The wet, inner bark of a cinnamon tree curls as it dries, forming shapes known as quills. The quills are cut into shorter sections to be sold as sticks or ground into a powder. Removing the bark from part of the tree has to be done carefully in order for the tree to survive. The cambium, or the layer that produces new bark, must be left in place.

After about two years of harvest, cinnamon trees are often coppiced. Coppicing is a technique in which a tree is cut down to a short stump. The stumps grow new shoots. In the case of cinnamon, these can eventually be used to harvest spice. Coppicing allows cultivated trees to live for a long time. It works with many tree species, but not all of them.


In its pure form, cinnamaldehyde is a thick yellow liquid at room temperature. Previous research has shown that the chemical appears to reduce both obesity and high blood sugar in mice. New research from the University of Michigan has added to the evidence. This research is especially interesting because it involved cells donated by human volunteers, though it wasn’t done in the human body. The donated cells were fat cells, or adipocytes.

The scientists found that cinnamaldehyde activated adipocyte genes and enzymes involved in thermogenesis, or the process of heat production from chemicals. The cinnamaldehyde triggered the production of heat from the lipid (fat) molecules in the adipocytes. During this process, the fat molecules broke down.

Cinnamon and tea is a lovely combination.
Public domain photo by George Hodan

Safety of Cinnamaldehyde

Concentrated cinnamaldehyde is a skin irritant, and the chemical is toxic in large doses. Quote from the National Center for Biotechnology Information

Cinnamaldehyde is used as a fungicide and an insecticide. The safety of cinnamaldehyde as an obesity treatment—if in fact it works in the intact body—is currently unknown. The concentrated chemical is dangerous, as the quote above states. More research is needed to understand the action and safety of different concentrations of the substance in the human body. One question that needs to be answered is whether deliberately stimulating thermogenesis in adipocytes with cinnamaldehyde is safe.

Using the Spice

It's unlikely that the ingestion of a single, specific substance will completely solve a weight problem. The usual recommendations of health experts to eat a healthy diet and exercise regularly are important. It’s also important for people who are very overweight or out of shape to see a doctor before starting an exercise program and to start the program gently. It might be a good idea to also use cinnamon liberally (but not excessively), though. The addition of the spice to a wide variety of food would certainly be enjoyable for many people. It might also be a helpful addition to a healthy lifestyle with respect to losing weight.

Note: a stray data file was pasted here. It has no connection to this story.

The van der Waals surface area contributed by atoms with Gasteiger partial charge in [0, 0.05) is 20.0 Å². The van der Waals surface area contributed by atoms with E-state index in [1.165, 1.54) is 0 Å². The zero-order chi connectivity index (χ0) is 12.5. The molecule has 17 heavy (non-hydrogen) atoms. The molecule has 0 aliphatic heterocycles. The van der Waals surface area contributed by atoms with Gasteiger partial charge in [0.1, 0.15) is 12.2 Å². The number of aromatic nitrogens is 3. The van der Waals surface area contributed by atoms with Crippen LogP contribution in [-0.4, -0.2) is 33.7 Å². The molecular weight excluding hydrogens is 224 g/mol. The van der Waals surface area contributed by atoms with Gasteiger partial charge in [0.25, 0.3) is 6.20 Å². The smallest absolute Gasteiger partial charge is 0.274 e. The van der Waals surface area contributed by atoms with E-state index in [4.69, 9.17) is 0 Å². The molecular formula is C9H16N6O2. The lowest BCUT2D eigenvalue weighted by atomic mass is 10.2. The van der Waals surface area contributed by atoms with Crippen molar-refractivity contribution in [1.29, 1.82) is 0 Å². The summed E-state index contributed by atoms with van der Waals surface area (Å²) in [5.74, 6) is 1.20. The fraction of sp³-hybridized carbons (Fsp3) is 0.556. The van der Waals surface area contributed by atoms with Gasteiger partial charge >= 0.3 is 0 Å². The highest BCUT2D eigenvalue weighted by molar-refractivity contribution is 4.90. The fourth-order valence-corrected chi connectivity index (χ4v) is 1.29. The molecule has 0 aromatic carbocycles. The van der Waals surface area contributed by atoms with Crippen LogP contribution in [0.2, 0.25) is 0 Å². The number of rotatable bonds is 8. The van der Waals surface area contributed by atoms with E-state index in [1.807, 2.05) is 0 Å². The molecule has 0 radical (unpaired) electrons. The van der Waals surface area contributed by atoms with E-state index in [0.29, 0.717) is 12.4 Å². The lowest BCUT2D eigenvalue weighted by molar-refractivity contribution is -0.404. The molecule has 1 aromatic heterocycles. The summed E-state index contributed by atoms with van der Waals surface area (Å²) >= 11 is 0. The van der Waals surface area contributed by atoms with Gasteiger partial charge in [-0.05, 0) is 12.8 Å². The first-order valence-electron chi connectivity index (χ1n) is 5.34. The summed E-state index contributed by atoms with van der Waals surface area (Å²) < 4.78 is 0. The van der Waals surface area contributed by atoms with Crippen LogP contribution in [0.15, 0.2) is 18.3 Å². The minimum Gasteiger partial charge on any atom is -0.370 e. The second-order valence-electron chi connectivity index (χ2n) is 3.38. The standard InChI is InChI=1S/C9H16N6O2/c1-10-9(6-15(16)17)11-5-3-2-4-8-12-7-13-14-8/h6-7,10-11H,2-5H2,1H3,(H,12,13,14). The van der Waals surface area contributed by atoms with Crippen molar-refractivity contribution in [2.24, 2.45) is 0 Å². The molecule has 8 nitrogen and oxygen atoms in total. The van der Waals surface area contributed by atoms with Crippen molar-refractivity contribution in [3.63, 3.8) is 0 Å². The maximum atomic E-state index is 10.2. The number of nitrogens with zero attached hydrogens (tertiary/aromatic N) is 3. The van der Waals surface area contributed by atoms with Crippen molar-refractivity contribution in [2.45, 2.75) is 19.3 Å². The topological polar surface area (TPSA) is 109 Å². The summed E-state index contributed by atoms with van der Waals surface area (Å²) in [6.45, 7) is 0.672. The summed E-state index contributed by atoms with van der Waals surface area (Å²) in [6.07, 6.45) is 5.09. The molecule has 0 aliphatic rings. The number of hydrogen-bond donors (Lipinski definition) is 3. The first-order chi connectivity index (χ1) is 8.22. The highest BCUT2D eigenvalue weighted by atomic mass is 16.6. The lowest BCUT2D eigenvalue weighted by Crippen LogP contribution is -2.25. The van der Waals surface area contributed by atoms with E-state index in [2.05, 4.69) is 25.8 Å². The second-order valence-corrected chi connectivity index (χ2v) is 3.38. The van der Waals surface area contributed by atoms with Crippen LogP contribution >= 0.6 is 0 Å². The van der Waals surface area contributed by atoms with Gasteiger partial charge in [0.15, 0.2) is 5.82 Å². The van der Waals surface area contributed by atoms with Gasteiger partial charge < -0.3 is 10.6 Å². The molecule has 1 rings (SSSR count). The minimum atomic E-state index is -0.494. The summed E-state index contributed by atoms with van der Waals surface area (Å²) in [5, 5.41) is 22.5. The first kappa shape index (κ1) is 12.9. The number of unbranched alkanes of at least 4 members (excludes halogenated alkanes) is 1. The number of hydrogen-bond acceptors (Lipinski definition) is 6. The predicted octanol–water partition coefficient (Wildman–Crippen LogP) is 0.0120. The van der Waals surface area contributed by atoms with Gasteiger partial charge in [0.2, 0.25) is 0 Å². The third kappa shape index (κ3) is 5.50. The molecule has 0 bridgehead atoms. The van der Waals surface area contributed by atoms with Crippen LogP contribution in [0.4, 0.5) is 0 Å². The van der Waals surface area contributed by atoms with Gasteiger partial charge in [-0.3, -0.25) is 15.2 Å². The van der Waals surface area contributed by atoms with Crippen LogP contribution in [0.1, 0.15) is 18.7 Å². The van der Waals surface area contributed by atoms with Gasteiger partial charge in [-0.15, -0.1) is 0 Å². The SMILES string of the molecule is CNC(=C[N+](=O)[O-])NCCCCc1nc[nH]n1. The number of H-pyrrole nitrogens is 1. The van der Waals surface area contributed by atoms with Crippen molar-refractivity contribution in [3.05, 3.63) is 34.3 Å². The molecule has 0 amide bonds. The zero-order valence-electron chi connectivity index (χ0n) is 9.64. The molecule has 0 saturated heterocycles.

Cinnamon turns up the heat on fat cells from the Medical Xpress news site

Cinnamaldehyde information from the National Center for Biotechnology Information

Friday, 21 July 2017

The Potential Role of Cows in Preventing HIV Infections

The HIV virus is a nasty entity that attacks the immune system and stops it from doing its job. The infection can be deadly. Fortunately, the disease can be controlled, provided patients have access to antiretroviral therapy and follow its protocol correctly. The therapy inhibits or slows the replication of the virus. The therapy isn’t available everywhere in the world, however. People are still dying from AIDS, the end stage of the infection. It would be wonderful to stop the disease before it starts. The impressive immune system of cows may enable us to create a vaccine and/or new treatments for the disorder.

The green particles are HIV virions, or individual virus particles.
The blue object is a white blood cell.
Public domain photo from the CDC

Effects of HIV

The HIV or Human Immunodeficiency Virus destroys cells called helper T cells or CD4 cells. The latter name arises from the fact that the cells have a protein called CD4 on their membrane. Helper T cells are essential for activating other cells that either directly or indirectly destroy invading viruses, bacteria, and fungi.

As the viral disease progresses, so many CD4 cells are destroyed in the patient that their body can no longer fight infections or the types of cancer that are caused by an infection. Eventually the immune system is in such a weakened condition that is person is said to have AIDS, or Acquired Immunodeficiency Syndrome.

The HIV virus is transmitted by the transfer of specific body fluids from an infected person to an uninfected one. The CDC article in the “References” section below has more information about transmission.

The Controlled and the Uncontrolled Virus

For people who have access to proper therapy, an HIV infection is no longer an automatic death sentence. The therapy must be followed carefully and consistently, however.
"Today, someone diagnosed with HIV and treated before the disease is far advanced can live nearly as long as someone who does not have HIV." Quote from the CDC, or the Centers for Disease Control and Prevention